Seattle Now & Then: home on Capitol Hill, after 1902

(click and click again to enlarge photos)

THEN: In addition to a windmill in the distance, this weathered photograph of the rather solitary Allan house at 1421 E. Valley St., taken not long after it was built in 1902, shows cows lounging in the next-door vacant lot, according to Jackie Williams’ book “The Hill With a Future: Seattle’s Capitol Hill 1900-1946,” originally published in 2001 and out of print until this month. (Courtesy Jackie Williams and Capitol Hill Historical Society)
NOW: Standing before the Allan house are (from left) author Jackie Williams, Tom Heuser and Marissa Hiller of the Capitol Hill Historical Society, which has reprinted Williams’ book, and homeowners Jennifer and Andrew Ting. The book, the first and only one focused solely on Capitol Hill history, gets a (re)launch party at 5 p.m. Sunday, Dec. 8, 2019, at Vermillion Art Gallery and Bar, 1508 11th Ave. The event is free, with no cover charge. (Jean Sherrard)

(Published in the Seattle Times online on Dec. 5, 2019
and in the PacificNW Magazine print edition on Dec. 8, 2019)

From parties to puns to pies, a Capitol Hill home’s story emerges
By Clay Eals

When I broke into professional newspapering in 1973, the time had long passed when dailies printed details of every party, dance and wedding submitted by high society. Such notices were deemed a frivolous use of precious space needed to cover serious issues.

However, digging today into The Seattle Times’ online archive, I find that social squibs often help reveal the story of a vintage edifice. Case in point: the three-story 1902 Queen Anne that stands at 1421 E. Valley St., one of hundreds of houses anchoring what many consider residential nirvana on the north end of Seattle’s Capitol Hill neighborhood.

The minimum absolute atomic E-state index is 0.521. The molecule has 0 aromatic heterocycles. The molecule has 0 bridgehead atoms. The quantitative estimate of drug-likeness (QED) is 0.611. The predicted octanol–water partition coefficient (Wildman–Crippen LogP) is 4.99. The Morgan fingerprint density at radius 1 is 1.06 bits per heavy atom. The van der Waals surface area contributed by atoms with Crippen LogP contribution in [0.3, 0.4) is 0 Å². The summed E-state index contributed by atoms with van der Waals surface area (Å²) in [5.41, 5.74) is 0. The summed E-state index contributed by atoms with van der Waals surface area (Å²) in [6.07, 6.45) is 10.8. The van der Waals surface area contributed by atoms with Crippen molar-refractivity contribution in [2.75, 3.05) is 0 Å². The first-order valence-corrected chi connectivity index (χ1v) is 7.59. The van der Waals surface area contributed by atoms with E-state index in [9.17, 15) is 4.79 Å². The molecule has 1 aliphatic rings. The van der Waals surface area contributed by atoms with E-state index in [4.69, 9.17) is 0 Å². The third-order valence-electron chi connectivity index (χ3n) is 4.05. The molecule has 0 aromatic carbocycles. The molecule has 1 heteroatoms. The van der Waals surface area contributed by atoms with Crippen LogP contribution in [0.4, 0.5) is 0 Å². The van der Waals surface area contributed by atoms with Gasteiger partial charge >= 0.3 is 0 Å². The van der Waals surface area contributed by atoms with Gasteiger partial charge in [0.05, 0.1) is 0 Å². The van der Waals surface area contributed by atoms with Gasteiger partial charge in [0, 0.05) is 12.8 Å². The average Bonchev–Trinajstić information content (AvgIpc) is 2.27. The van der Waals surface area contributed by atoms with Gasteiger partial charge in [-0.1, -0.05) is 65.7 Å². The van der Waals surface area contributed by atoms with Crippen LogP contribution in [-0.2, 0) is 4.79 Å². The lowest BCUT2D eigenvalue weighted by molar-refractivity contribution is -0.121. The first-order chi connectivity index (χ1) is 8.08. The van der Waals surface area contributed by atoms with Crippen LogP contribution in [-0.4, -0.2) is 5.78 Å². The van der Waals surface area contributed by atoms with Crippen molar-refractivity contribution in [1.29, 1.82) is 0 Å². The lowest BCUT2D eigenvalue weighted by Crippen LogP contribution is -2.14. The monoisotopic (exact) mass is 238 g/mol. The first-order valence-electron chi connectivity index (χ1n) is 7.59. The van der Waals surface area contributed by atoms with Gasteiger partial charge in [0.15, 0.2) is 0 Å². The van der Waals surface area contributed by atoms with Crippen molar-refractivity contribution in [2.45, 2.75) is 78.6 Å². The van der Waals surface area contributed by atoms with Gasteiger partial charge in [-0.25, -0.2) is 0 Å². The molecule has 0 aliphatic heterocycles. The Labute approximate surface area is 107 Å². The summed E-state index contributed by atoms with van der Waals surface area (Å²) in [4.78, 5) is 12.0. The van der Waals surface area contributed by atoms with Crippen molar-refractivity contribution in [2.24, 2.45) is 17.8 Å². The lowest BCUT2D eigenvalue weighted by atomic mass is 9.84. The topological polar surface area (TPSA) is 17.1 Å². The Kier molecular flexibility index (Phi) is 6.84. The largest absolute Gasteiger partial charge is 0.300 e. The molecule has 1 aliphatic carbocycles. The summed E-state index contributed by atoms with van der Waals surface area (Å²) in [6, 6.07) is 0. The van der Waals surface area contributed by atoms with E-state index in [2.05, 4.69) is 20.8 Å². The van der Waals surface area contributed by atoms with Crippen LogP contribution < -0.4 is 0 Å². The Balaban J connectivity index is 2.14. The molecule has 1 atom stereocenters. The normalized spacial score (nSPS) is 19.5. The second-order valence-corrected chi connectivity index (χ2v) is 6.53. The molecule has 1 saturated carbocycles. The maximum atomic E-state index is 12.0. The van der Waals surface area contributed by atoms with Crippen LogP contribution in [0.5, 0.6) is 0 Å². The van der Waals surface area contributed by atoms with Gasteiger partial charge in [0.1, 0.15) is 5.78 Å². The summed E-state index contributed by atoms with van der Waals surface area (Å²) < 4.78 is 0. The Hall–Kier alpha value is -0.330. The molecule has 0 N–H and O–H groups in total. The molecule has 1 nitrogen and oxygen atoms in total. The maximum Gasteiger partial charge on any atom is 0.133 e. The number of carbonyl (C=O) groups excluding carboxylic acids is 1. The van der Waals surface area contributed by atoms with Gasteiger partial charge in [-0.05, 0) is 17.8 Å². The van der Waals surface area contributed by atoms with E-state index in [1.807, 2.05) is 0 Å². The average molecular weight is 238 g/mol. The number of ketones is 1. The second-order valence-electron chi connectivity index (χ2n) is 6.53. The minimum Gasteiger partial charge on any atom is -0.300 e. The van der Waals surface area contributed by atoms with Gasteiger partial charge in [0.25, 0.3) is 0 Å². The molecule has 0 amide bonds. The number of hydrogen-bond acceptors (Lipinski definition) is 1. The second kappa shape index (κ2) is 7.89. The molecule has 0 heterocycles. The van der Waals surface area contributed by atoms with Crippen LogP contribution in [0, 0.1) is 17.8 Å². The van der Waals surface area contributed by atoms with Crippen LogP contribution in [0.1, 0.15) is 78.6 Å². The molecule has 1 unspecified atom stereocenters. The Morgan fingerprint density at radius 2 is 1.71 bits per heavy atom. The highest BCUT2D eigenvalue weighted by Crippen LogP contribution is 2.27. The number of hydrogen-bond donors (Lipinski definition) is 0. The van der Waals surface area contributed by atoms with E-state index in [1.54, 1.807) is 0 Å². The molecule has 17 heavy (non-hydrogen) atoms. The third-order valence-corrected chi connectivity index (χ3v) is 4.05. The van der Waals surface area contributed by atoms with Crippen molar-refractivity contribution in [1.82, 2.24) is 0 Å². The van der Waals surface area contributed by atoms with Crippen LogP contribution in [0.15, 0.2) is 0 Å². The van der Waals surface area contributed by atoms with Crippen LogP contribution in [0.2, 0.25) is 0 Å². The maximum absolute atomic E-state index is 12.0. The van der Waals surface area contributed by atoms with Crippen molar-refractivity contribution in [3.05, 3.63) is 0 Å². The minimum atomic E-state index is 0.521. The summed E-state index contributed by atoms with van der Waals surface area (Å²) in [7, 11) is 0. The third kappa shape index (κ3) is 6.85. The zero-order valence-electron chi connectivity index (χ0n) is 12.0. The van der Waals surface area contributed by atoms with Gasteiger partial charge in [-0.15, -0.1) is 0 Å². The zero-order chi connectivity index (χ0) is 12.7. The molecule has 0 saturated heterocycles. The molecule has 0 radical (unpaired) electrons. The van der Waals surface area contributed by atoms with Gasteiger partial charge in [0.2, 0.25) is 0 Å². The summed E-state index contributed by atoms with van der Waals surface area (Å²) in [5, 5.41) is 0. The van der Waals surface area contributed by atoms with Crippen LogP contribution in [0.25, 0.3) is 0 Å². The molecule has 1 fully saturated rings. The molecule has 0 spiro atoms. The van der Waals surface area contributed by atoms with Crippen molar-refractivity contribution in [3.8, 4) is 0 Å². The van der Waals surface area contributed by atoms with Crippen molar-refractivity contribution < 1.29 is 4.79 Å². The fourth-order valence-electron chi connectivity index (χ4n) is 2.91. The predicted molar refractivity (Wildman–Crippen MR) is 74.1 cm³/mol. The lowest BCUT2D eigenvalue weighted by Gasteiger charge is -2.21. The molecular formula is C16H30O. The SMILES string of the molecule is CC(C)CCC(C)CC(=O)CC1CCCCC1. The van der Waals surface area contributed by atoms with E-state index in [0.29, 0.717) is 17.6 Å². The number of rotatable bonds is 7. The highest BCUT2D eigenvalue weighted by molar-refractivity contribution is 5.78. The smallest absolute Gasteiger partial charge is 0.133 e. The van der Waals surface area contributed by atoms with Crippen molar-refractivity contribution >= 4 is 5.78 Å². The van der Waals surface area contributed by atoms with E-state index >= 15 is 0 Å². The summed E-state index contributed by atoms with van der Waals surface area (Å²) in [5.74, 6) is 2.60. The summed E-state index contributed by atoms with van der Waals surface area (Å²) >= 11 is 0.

It’s clear the abode of Harding and Emma Allan hosted grand gatherings for family and friends. “Miss Mabel Allen entertained at bridge yesterday afternoon,” intoned one item on July 6, 1911. “Six tables were arranged in rooms decorated with a profusion of summer flowers.” The affair was “complimentary to” Mrs. Joseph Hamilton Hillsman, visiting from Atlanta. Eight years later, 40 attended a dance there to honor Miss Ruth Dovell of Berkeley.

From the same address, the Allans made news for other reasons, consequential and otherwise. They lost a son, age 10, in 1909. Helen Allan won 25 cents in 1911 by sending the Times a “Daffydill” pun: “If Lem-on Friday beet tomato’s head lettuce squash his cocoanut.” Five years later, Robert Allan joined 59 others on a grand jury, “the first sitting of an inquisitorial body” since Seattle’s passage of liquor prohibition.

Harding Allan, a contractor for 26 years, died at age 70 in 1928 while erecting the Exeter Apartments at Eighth and Seneca. His widow, Emma, who won third prize in the Times’ 1931 one-crust pie contest, died in 1948 at age 87.

Meanwhile, grandson John Fenton, a naval aviation cadet, merited six blurbs during World War II, including taking “a course in England designed to bridge the gap between training in the States and soldiering in an active theatre of war.” Later residents of the house were involved in a motorcycle wreck in 1952 and a car-bicycle crash in 1956.

These pieces depict a puzzle that is far from complete, but they summon a time when physical addresses were part of public identity. Many such episodes surface in the present day only on Facebook, sans addresses.